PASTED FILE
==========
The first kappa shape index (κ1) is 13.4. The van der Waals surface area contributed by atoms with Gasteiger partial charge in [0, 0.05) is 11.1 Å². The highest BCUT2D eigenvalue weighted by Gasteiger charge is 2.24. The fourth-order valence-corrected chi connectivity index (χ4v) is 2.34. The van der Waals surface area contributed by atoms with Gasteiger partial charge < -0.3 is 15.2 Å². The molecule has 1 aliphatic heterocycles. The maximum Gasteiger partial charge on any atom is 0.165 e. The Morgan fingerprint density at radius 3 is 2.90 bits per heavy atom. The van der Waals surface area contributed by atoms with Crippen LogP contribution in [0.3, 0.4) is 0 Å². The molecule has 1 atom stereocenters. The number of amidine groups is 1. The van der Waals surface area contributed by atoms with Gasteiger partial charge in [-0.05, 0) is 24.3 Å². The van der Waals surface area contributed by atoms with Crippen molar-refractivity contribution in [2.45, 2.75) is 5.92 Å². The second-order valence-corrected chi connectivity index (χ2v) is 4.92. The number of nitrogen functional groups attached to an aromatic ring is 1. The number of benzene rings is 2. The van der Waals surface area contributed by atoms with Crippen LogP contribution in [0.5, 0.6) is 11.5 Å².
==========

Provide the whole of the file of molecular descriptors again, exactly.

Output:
The first kappa shape index (κ1) is 13.4. The van der Waals surface area contributed by atoms with Gasteiger partial charge in [0, 0.05) is 11.1 Å². The highest BCUT2D eigenvalue weighted by Gasteiger charge is 2.24. The fourth-order valence-corrected chi connectivity index (χ4v) is 2.34. The van der Waals surface area contributed by atoms with Gasteiger partial charge < -0.3 is 15.2 Å². The molecule has 1 aliphatic heterocycles. The maximum Gasteiger partial charge on any atom is 0.165 e. The Morgan fingerprint density at radius 3 is 2.90 bits per heavy atom. The van der Waals surface area contributed by atoms with Crippen LogP contribution in [0.3, 0.4) is 0 Å². The molecule has 1 atom stereocenters. The number of amidine groups is 1. The van der Waals surface area contributed by atoms with Gasteiger partial charge in [-0.05, 0) is 24.3 Å². The van der Waals surface area contributed by atoms with Crippen molar-refractivity contribution in [2.45, 2.75) is 5.92 Å². The second-order valence-corrected chi connectivity index (χ2v) is 4.92. The number of nitrogen functional groups attached to an aromatic ring is 1. The number of benzene rings is 2. The van der Waals surface area contributed by atoms with Crippen LogP contribution in [0.5, 0.6) is 11.5 Å².